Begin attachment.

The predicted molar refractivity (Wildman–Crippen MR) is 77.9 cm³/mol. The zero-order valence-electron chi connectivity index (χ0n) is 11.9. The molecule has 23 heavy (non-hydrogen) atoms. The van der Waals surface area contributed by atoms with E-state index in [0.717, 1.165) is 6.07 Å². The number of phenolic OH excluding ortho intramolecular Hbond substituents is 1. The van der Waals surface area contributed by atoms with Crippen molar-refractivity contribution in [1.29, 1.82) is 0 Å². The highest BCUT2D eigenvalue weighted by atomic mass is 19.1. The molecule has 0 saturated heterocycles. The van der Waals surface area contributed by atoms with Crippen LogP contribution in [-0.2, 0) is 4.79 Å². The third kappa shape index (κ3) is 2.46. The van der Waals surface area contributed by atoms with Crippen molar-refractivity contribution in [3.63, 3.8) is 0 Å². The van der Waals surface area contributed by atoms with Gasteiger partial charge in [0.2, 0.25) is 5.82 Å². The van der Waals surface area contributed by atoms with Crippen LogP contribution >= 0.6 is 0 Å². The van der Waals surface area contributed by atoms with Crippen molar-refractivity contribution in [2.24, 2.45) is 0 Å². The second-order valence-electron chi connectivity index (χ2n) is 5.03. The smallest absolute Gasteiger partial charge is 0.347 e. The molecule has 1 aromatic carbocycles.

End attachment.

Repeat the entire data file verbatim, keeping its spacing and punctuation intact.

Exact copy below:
The predicted molar refractivity (Wildman–Crippen MR) is 77.9 cm³/mol. The zero-order valence-electron chi connectivity index (χ0n) is 11.9. The molecule has 23 heavy (non-hydrogen) atoms. The van der Waals surface area contributed by atoms with E-state index in [0.717, 1.165) is 6.07 Å². The number of phenolic OH excluding ortho intramolecular Hbond substituents is 1. The van der Waals surface area contributed by atoms with Crippen molar-refractivity contribution in [1.29, 1.82) is 0 Å². The highest BCUT2D eigenvalue weighted by atomic mass is 19.1. The molecule has 0 saturated heterocycles. The van der Waals surface area contributed by atoms with Crippen LogP contribution in [-0.2, 0) is 4.79 Å². The third kappa shape index (κ3) is 2.46. The van der Waals surface area contributed by atoms with Crippen molar-refractivity contribution in [3.63, 3.8) is 0 Å². The van der Waals surface area contributed by atoms with Gasteiger partial charge in [0.2, 0.25) is 5.82 Å². The van der Waals surface area contributed by atoms with Crippen LogP contribution >= 0.6 is 0 Å². The van der Waals surface area contributed by atoms with Crippen molar-refractivity contribution in [2.24, 2.45) is 0 Å². The second-order valence-electron chi connectivity index (χ2n) is 5.03. The smallest absolute Gasteiger partial charge is 0.347 e. The molecule has 1 aromatic carbocycles.